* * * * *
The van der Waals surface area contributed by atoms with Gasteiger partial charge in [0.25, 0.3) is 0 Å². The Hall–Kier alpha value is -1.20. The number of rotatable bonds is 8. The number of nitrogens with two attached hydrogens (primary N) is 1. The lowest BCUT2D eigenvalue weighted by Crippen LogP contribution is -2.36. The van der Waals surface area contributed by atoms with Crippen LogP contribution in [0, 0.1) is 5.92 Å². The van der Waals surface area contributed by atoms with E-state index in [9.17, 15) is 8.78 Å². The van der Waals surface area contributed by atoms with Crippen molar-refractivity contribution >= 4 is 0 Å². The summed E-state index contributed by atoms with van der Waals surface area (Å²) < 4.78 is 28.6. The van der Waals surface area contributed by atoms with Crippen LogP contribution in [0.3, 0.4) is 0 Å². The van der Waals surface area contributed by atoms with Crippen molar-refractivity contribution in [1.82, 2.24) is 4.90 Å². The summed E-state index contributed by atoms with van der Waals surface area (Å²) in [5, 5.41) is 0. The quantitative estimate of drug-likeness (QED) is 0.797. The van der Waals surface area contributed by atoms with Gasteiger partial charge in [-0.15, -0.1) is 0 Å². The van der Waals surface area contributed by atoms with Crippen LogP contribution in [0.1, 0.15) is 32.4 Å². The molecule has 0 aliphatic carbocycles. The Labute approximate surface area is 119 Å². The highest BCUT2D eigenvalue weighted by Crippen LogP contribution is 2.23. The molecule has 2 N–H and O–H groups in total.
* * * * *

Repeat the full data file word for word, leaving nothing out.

The van der Waals surface area contributed by atoms with Gasteiger partial charge in [0.25, 0.3) is 0 Å². The Hall–Kier alpha value is -1.20. The number of rotatable bonds is 8. The number of nitrogens with two attached hydrogens (primary N) is 1. The lowest BCUT2D eigenvalue weighted by Crippen LogP contribution is -2.36. The van der Waals surface area contributed by atoms with Crippen LogP contribution in [0, 0.1) is 5.92 Å². The van der Waals surface area contributed by atoms with E-state index in [9.17, 15) is 8.78 Å². The van der Waals surface area contributed by atoms with Crippen molar-refractivity contribution >= 4 is 0 Å². The summed E-state index contributed by atoms with van der Waals surface area (Å²) < 4.78 is 28.6. The van der Waals surface area contributed by atoms with Crippen LogP contribution in [0.3, 0.4) is 0 Å². The van der Waals surface area contributed by atoms with Crippen molar-refractivity contribution in [1.82, 2.24) is 4.90 Å². The summed E-state index contributed by atoms with van der Waals surface area (Å²) in [5, 5.41) is 0. The quantitative estimate of drug-likeness (QED) is 0.797. The van der Waals surface area contributed by atoms with Gasteiger partial charge in [-0.15, -0.1) is 0 Å². The van der Waals surface area contributed by atoms with Crippen LogP contribution in [0.1, 0.15) is 32.4 Å². The molecule has 0 aliphatic carbocycles. The Labute approximate surface area is 119 Å². The highest BCUT2D eigenvalue weighted by Crippen LogP contribution is 2.23. The molecule has 2 N–H and O–H groups in total.